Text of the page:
Efforts in this area also tie into our focus on increasing access to Veteran benefits and combating Veteran homelessness. By making Veterans aware of their benefits – in this case the educational and training benefits – we’re increasing access and helping to put Veterans on the path towards meaningful employment and a successful career. And Veterans who are trained and employed have the resources to get off the streets.
    I know the value of these programs, training and the importance of employment to one’s self-confidence. My coworkers – many of them Veterans themselves – also know this, and VA’s entire team is committed to helping those who have served us. Our work will continue to help our Veterans.
    Yvonne Levardi serves on the Digital Media Engagement team at the Department of Veterans Affairs.

  • Phoenix Reduces its Population of Chronically Homeless Veterans to Zero

    Last week, Phoenix, Arizona became the first city to reduce the number of chronically homeless veterans living in the city to zero. There is more work to be done to eliminate overall veteran homelessness, but this achievement is a significant milestone for the nationwide push to end veteran homelessness by the end of 2015.

    In 2009, President Obama, along with the U.S. Department of Housing and Urban Development and the U.S. Department of Veterans Affairs, made it a top priority to support veterans who lack safe, secure housing. With the help of supporters and cities across the country, they have reduced veteran homelessness by 24 percent since 2010 and are on track to hit their overall goal of ending veteran homelessness by 2015. 

    Joining Forces congratulates Phoenix, Arizona and Mayor Stanton for their accelerated efforts and for their investments in ending chronic homelessness.  As other cities, such as Salt Lake City and Philadelphia, accelerate toward eradicating veteran homelessness, we hope that mayors and cities across the country will follow the outstanding example set by Phoenix and join in on this important effort.

    As the First Lady has said, “We need to uphold the dignity and rights of every veteran. And that starts by keeping up our campaign to end homelessness among veterans.”

    From the national level to each individual citizen, we can all do something to meet the needs of our veterans. They stepped up to defend and protect our freedoms, now it’s our turn serve them.

    Click here to learn about getting involved in the fight to end veteran homelessness. 

    Commander Cara LaPointeis a White House Fellow in the Office of the First Lady.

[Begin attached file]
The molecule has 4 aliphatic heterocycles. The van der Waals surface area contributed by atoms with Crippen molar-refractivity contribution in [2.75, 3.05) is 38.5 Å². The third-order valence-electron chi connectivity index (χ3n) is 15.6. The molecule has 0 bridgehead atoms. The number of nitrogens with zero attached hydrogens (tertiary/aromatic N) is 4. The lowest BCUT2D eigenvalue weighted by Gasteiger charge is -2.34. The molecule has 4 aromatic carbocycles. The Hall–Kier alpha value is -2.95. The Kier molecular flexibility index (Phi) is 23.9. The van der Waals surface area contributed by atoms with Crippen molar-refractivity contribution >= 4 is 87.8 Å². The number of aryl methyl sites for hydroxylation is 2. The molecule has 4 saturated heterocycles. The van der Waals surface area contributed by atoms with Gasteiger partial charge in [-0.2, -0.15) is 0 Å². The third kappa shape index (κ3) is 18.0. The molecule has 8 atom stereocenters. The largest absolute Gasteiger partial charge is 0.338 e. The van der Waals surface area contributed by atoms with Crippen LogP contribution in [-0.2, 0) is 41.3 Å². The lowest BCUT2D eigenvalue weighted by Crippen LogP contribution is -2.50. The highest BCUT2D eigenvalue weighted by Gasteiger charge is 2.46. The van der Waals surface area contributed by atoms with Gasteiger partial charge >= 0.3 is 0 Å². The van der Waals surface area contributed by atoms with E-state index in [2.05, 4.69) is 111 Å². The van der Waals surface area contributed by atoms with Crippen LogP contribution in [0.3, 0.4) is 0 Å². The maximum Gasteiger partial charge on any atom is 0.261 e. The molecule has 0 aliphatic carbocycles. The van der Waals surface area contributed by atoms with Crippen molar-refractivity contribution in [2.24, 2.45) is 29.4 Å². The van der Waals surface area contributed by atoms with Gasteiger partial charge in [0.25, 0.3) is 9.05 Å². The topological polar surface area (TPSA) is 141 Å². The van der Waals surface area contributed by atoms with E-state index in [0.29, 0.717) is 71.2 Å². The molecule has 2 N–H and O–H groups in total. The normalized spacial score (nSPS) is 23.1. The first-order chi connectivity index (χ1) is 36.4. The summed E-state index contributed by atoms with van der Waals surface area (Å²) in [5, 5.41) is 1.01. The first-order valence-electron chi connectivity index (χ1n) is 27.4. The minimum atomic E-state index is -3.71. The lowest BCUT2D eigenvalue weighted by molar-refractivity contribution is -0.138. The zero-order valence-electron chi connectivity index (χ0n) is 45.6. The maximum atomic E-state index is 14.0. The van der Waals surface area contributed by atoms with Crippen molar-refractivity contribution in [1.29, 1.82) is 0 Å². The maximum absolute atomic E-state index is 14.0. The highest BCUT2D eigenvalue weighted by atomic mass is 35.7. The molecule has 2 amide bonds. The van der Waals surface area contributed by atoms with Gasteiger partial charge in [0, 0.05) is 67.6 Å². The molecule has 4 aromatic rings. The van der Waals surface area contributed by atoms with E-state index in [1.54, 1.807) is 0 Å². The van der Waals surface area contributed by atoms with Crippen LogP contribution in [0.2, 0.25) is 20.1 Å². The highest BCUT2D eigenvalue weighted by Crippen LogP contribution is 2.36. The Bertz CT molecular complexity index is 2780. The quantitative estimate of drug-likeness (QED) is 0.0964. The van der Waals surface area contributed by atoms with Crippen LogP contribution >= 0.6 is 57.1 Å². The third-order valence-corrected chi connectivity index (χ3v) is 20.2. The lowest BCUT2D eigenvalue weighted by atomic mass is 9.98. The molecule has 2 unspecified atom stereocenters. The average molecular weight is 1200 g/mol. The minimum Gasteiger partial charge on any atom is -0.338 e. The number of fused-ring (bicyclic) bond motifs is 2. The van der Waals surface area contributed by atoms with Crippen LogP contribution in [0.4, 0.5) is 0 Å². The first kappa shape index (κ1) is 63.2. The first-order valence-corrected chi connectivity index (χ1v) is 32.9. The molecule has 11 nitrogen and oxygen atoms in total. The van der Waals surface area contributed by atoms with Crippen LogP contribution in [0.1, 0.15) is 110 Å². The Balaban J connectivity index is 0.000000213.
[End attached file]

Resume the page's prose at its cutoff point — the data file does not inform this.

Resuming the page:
• Top Five Ways to Honor Our Military Communities this Holiday Season

    1. Volunteer in your local community

    First Lady at Toys for Tots Event

    First Lady Michelle Obama sorts toys after she delivers toys and gifts donated by White House staff to the Marine Corps’ Toys for Tots Campaign at Joint Base Anacostia-Bolling, Washington, D.C., Dec. 16, 2011. (Official White House Photo by Chuck Kennedy)

    Volunteering in your local community in honor of our military service members, veterans and their families is a great way to show your support and appreciation. There are many ways to get involved in your local community; you can volunteer with a local organization or start a volunteer project.

    2. Pledge hours of community service for Blue Star Families

    Take a moment to pledge hours of community service for Blue Star Families in honor of our military communities.

    3. Lay a wreath to honor the fallen

    Download Video: mp4 (55MB) | mp3 (5MB)

    Pay respect and honor to those who fought to protect our freedoms by laying a wreath on the tomb of a fallen soldier.

    4. Send a message of thanks 

    A message written by First Lady is seen on a U.S. Marine Corps flag

    A message written by First Lady is seen on a U.S. Marine Corps flag at Walter Reed National Military Medical Center in Bethesda, Md., April 4, 2012.

    As we gather with our loved ones, take a moment to our military service members, veterans and their families are appreciated by sending a message of thanks through the USO.   

    5. A simple thank you

    President Barack Obama greets Richard Overton, with Earlene Love-Karo, in the Blue Room of the White House.

    President Barack Obama greets Richard Overton, with Earlene Love-Karo, in the Blue Room of the White House, Nov. 11, 2013. Mr. Overton,107 years old and the oldest living World War II veteran, attended the Veteran's Day Breakfast at the White House. (Official White House Photo by Lawrence Jackson)

    When you see a veteran or any military personnel, shake their hand and simply say "thank you."  If you know a military family, pick up the phone to let them know they are appreciated. This simple act of kindness will brighten up their day and make them feel appreciated.

    Col. Rich Morales is Executive Director of Joining Forces